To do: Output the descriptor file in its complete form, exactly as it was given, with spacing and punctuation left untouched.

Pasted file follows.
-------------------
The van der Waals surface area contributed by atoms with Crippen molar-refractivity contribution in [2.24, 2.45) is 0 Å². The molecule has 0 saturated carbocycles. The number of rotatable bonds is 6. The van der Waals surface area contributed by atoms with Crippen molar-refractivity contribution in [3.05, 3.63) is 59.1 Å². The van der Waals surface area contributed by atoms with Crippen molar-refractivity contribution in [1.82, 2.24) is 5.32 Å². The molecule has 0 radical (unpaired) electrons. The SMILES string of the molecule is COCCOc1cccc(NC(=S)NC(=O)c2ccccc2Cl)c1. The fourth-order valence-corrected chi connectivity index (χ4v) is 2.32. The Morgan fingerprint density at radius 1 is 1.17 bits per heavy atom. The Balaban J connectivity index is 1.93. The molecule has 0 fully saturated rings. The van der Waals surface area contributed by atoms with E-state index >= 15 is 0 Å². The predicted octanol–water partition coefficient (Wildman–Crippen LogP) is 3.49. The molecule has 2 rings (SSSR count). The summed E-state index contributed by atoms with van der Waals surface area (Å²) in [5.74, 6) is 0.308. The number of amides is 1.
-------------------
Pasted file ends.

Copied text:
The van der Waals surface area contributed by atoms with Crippen molar-refractivity contribution in [2.24, 2.45) is 0 Å². The molecule has 0 saturated carbocycles. The number of rotatable bonds is 6. The van der Waals surface area contributed by atoms with Crippen molar-refractivity contribution in [3.05, 3.63) is 59.1 Å². The van der Waals surface area contributed by atoms with Crippen molar-refractivity contribution in [1.82, 2.24) is 5.32 Å². The molecule has 0 radical (unpaired) electrons. The SMILES string of the molecule is COCCOc1cccc(NC(=S)NC(=O)c2ccccc2Cl)c1. The fourth-order valence-corrected chi connectivity index (χ4v) is 2.32. The Morgan fingerprint density at radius 1 is 1.17 bits per heavy atom. The Balaban J connectivity index is 1.93. The molecule has 0 fully saturated rings. The van der Waals surface area contributed by atoms with E-state index >= 15 is 0 Å². The predicted octanol–water partition coefficient (Wildman–Crippen LogP) is 3.49. The molecule has 2 rings (SSSR count). The summed E-state index contributed by atoms with van der Waals surface area (Å²) in [5.74, 6) is 0.308. The number of amides is 1.